Don’t even think about it.
That’s the message the New Mexico Public Regulation Commission sent Tuesday via a 5-0 vote that essentially says, “Thanks, Facebook, for deciding to invest $1 billion in New Mexico. Now here’s a surprise bill for $39 million.”
And to anyone considering investing in New Mexico, that translates into don’t.
Much to the chagrin of Facebook, economic developers and the administration of Gov. Michelle Lujan Grisham, the five-member commission accepted a hearing examiner’s recommendation that Facebook should ante up nearly half the cost of a new $85 million high-voltage transmission line to carry renewable power to the company’s sprawling new data center complex in Los Lunas.
The PRC commissioners say their vote was based in large part on testimony from a Public Service Company of New Mexico executive who said the new line would only benefit Facebook. PNM later clarified and corrected the testimony.
To review, New Mexico – for a change – prevailed in a heated competition to land the Facebook investment, which in addition to thousands of construction jobs puts it on the map in competing for investment in the new high-tech economy. A decision by a giant like Facebook to locate here is significant in the message it sends.
Unfortunately, the PRC sent a different message this week: Rely on our promises at your peril.
A key criteria in Facebook’s decision to come here was 100 percent renewable energy powering its data complex – which has one unit built and several more on the drawing board, at least until that 5-0 vote. The company says the decision to suddenly try to get it to pay $39 million could affect its long-term operations in the state. It urged the PRC to stick with what it thought was an ironclad deal.
PRC members say they took the action because of the PNM executive’s testimony in February. The PRC said that, based on the testimony, retail customers would be paying the cost of a line from which they derived no benefit. But PNM says the line is a system upgrade that will benefit wholesale and retail customers in addition to Facebook; the 2016 agreement only requires Facebook to pay for all infrastructure costs if it is the sole beneficiary.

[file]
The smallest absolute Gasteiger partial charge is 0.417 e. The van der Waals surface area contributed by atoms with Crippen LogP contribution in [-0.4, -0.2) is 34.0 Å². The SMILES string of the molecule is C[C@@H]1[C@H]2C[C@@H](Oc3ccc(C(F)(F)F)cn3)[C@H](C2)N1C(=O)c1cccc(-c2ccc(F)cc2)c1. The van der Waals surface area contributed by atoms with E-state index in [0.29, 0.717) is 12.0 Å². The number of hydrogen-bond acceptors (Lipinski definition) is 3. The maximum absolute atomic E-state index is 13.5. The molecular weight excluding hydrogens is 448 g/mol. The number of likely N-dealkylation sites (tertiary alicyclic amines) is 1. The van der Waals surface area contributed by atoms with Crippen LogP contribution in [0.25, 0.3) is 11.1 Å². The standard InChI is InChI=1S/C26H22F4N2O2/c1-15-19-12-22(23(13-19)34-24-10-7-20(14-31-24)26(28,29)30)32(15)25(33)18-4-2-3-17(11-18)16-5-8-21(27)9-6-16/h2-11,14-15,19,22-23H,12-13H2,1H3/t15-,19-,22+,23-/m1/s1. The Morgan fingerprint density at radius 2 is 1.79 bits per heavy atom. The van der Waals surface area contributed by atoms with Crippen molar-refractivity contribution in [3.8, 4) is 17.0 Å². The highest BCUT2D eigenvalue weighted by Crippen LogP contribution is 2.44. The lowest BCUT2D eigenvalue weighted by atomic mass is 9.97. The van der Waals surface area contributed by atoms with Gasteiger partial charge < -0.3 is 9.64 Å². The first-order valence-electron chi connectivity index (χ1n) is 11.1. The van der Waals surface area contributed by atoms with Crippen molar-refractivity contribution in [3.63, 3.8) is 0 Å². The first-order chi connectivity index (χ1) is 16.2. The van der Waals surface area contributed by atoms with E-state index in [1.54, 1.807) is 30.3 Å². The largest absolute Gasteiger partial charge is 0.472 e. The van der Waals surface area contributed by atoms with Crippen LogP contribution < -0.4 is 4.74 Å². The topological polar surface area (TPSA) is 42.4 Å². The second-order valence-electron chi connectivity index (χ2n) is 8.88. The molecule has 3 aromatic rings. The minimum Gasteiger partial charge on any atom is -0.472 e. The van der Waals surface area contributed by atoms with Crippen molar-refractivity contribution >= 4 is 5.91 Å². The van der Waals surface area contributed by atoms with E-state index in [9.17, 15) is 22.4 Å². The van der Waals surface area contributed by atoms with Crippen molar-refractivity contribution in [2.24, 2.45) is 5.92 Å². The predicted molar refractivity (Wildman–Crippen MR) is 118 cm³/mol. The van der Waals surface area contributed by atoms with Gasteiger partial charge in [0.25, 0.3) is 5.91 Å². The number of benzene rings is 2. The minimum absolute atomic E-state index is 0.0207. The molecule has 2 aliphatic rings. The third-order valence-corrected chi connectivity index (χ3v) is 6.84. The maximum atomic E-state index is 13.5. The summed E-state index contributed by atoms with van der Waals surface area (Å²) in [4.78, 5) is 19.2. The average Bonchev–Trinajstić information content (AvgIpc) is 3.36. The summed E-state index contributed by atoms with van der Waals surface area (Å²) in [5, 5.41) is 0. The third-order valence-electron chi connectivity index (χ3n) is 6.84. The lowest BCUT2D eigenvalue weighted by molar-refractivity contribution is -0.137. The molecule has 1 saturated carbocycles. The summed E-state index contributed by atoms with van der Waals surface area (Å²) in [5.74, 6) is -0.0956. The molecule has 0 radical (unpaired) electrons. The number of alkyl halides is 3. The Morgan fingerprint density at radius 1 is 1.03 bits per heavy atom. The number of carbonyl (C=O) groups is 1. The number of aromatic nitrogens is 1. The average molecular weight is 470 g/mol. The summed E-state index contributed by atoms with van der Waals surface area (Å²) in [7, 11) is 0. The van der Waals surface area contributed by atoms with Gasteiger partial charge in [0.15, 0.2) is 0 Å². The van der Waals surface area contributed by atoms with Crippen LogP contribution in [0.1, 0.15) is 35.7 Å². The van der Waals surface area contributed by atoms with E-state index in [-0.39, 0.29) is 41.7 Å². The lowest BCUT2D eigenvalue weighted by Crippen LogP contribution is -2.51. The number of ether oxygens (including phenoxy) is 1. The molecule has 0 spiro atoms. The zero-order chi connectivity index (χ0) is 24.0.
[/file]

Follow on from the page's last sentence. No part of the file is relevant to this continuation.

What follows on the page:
This is where the PRC should have stepped back to review the entire issue, including PNM’s correction of the executive’s testimony – especially in light of Facebook’s huge investment and the state’s commitment to renewable energy.
It’s unclear why PNM – accustomed to complex rate hearings – would testify in such a way that it then needed to clarify or correct it. PNM has declined to comment further. And it’s beyond unfortunate the PRC didn’t factor in PNM’s correction before casting the unanimous stick-it-to-PNM/Facebook vote.
Because it’s not as if the PRC didn’t get a heads up this vote was a very big deal.
Bobby Hollis, head of energy and site selection for a Facebook subsidiary, wrote in a letter to the PRC “this new issue is a significant deviation of our understanding of the terms and conditions of our Special Service Contract with PNM and its financial implications, creating uncertainly around the long-term costs of our operations in New Mexico. This contrary interpretation fundamentally restructures the transaction upon which we relied when we decided to locate in Los Lunas.”
Gary Tonjes of Albuquerque Economic Development had warned the PRC that an adverse ruling “could significantly damage New Mexico’s reputation and ability to attract other companies to the state.”
Gov. Michelle Lujan Grisham’s administration weighed in with a letter signed by two Cabinet secretaries that said the decision could have a “chilling effect” on statewide economic development. “If New Mexico does not keep all the promises made to this company, we may not have another opportunity for years,” said the letter penned by Economic Development Secretary Alicia J. Keyes and Energy and Natural Resources Secretary Sarah Cottrell Propst. “There is not a bigger red flag to a site selector … than failing to follow through on promises.”
PNM needs to request a rehearing, and the PRC needs to assess all of the facts and change its order. If it fails to do so, then it’s incumbent on PNM to appeal to the New Mexico Supreme Court. Because this decision could deliver a blow that will take the state years to recover from – if ever.
This editorial first appeared in the Albuquerque Journal. It was written by members of the editorial board and is unsigned as it represents the opinion of the newspaper rather than the writers.